Caregiver Perspective: Understanding Immunosuppression
My husband, Lynn, began taking Ocrevus, to treat his Primary Progress Multiple Sclerosis (PPMS) in March. As his caregiver, one of my responsibilities is to become familiar with his medications and associated risks. While Ocrevus holds great promise for individuals who have PPMS, the impact of having continuous autoimmunity as a consideration in living his life is significant as well.
What is autoimmunity?
If you are unfamiliar with Ocrevus, you’re probably not alone; it’s relatively new. Individuals taking Ocrevus receive it every six months by infusion. It works by breaking down the B-cells in the immune system. The B and T cells work together to create antibodies to fight off invasions of bad guys trying to attack the “host’s” body. With MS, the B/T cell team doesn’t work correctly. Instead of just attacking the bad guys, they perceive their host’s body as being invaded by the enemy and attack.
That’s where the term “autoimmune” comes from—“auto,” meaning “self” or “attacking self” in this case. The immune system, after that, goes on the attack against what it perceives to be both internal and external enemies. Usually, Ocrevus reduces the number of B cells available at their greatest number by the 14th day after receiving the infusion, and the individual then is without the protection of the B cells until the body can reproduce them again. Reproduction takes about six months, which is why Ocrevus is given on a six-month schedule to keep reproduction levels under control.
How Ocrevus works
Ocrevus works by shutting down the “B” cells to prevent them from being able to fight. So, going with my example above, Ocrevus goes into the hideout of the B/T cell hang out and neutralizes all the B cells. They no longer can function. It takes away their ability to move and react; most of them die or can’t function at all.
Unfortunately, the flaw in this plan is that when the foreign enemy attacks, they slip right in the front door Ocrevus left standing wide open unless the T-cells are awake enough to stop them. Therefore, the individual has some immunity, but it is severely compromised–that’s where the term “immunocompromised” comes into play. Individuals taking Ocrevus to prevent B cells from attacking their myelin become immunocompromised. While those “B cell double agents” no longer are available to attack their host’s body, they also no longer protect against foreign agents either. The clubhouse is open for invasion.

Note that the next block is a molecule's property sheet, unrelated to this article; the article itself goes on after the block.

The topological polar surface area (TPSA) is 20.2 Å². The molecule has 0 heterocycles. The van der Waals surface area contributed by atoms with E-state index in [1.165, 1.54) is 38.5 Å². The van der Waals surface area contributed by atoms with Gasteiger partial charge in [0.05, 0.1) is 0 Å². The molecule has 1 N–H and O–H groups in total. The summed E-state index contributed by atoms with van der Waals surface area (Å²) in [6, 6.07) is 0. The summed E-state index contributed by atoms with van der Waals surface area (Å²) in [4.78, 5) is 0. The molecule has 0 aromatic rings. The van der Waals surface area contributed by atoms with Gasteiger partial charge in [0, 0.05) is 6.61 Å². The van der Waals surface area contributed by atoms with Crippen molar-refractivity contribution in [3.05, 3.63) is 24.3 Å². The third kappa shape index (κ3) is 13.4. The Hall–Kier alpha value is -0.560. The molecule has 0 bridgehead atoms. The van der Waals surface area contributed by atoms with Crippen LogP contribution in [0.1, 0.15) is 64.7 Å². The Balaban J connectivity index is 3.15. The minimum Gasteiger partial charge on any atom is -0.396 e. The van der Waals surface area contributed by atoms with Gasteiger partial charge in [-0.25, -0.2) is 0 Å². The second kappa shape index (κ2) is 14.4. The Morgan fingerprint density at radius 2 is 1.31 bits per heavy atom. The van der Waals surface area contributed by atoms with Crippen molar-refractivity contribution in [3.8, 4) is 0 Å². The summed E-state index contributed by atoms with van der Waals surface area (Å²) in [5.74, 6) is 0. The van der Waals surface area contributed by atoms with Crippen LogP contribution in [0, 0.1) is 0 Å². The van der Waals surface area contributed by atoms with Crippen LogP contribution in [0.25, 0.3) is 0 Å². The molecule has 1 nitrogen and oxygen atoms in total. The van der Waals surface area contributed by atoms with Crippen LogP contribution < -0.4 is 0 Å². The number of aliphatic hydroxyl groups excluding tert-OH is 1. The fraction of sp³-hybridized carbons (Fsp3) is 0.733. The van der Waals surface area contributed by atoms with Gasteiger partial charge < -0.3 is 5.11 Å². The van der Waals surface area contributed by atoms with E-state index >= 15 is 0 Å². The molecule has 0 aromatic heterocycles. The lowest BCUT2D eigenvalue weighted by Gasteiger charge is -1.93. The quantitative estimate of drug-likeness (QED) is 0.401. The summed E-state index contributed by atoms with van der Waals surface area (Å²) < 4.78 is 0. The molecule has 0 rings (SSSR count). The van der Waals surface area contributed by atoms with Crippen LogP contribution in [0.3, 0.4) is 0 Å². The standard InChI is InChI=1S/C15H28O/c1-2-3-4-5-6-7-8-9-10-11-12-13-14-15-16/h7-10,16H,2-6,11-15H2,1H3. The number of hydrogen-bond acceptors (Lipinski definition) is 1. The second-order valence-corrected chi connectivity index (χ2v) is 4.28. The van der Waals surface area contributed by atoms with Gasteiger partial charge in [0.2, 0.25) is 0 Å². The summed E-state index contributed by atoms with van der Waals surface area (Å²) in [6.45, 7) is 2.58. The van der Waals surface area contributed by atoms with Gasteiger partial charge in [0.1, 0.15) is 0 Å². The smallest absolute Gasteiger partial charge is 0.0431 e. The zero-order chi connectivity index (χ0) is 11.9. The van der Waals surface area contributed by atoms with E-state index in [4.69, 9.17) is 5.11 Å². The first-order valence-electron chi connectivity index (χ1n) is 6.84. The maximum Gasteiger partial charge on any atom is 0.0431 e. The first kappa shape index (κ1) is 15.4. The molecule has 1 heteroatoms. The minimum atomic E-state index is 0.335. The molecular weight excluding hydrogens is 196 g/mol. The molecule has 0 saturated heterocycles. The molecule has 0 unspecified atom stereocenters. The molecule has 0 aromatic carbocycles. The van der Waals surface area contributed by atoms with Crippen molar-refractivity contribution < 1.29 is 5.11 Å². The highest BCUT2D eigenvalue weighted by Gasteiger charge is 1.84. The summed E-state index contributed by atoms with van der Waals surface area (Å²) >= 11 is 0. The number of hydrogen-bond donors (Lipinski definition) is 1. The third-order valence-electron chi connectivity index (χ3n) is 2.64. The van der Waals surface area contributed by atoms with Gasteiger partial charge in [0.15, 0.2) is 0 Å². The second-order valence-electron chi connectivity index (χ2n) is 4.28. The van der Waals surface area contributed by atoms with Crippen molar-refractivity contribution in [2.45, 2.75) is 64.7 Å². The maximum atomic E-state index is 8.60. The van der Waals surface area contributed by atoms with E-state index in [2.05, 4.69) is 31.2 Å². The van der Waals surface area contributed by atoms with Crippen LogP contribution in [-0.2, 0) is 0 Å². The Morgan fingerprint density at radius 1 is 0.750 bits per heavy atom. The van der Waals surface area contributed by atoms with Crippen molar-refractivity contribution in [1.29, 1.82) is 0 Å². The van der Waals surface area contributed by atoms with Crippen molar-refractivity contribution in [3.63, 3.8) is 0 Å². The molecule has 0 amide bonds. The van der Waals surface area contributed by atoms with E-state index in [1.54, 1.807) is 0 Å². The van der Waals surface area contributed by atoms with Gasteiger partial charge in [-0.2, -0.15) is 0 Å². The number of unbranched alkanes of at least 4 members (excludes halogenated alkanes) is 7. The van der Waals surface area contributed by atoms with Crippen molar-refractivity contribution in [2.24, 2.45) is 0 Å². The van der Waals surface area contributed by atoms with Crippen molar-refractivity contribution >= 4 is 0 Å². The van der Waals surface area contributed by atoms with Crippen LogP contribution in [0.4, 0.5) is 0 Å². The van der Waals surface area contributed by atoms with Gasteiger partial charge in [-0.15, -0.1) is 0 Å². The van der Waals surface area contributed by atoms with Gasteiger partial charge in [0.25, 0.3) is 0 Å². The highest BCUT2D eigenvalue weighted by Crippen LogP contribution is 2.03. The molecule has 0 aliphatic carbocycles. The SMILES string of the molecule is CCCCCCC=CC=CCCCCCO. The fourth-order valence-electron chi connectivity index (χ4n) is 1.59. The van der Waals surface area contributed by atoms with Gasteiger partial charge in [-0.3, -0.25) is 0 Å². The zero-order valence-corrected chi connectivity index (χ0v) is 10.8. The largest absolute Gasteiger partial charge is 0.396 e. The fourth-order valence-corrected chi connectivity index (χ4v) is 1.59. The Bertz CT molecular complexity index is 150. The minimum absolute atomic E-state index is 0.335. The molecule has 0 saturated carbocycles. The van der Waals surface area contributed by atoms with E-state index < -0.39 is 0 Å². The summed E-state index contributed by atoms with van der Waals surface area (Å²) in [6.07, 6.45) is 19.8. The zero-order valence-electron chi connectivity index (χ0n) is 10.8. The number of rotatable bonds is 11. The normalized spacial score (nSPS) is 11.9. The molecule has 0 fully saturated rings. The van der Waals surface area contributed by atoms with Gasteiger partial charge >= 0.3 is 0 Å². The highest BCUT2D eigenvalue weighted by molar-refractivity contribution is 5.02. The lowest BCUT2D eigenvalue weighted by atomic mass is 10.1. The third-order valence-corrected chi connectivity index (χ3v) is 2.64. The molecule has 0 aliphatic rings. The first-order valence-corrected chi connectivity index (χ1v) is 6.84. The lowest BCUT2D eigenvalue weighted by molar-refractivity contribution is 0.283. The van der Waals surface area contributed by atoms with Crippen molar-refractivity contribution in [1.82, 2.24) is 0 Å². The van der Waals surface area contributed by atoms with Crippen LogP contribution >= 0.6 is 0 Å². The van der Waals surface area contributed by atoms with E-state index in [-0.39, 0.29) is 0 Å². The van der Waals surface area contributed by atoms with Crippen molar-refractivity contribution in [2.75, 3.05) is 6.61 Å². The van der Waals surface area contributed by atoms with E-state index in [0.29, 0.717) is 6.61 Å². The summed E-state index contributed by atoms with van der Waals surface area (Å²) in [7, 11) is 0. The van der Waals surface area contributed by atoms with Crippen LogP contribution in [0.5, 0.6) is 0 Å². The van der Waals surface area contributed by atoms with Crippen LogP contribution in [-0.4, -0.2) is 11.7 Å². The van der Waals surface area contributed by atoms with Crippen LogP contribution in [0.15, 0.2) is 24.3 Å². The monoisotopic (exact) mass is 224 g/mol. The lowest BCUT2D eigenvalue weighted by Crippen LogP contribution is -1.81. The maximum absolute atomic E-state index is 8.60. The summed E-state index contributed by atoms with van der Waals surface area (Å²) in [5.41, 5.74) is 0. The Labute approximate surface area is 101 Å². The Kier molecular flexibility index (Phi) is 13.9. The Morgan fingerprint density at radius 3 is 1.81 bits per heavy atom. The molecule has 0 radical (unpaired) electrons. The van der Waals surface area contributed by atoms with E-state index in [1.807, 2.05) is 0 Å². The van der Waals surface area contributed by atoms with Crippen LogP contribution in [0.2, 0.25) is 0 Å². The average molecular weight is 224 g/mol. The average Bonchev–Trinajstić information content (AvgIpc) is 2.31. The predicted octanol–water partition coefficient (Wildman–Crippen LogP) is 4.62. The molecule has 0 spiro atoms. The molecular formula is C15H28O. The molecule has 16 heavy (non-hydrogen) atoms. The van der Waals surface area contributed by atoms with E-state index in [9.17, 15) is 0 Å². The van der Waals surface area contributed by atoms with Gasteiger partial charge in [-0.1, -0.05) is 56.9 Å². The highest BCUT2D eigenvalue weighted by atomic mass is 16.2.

The impact of being immunocompromised
Okay, so what exactly does that big word “immunocompromised” mean in everyday English? What’s the real impact? It’s pretty significant and rather frustrating because it’s not something currently associated as a risk factor for persons who have MS. Most healthcare providers know MS patients have an autoimmune component to their condition. However, if you mention to them that you are immunocompromised, they are going to think that you are getting autoimmune mixed up with immunocompromise. They may ignore you unless you take information to show them what you mean. My husband was a patient this past week, and almost no precautions, except a private room which I had to request, were taken based on his being immunocompromised.
The following are some of my observations regarding risks factors if you are immunocompromised and suggestions for reducing your risks in healthcare facilities.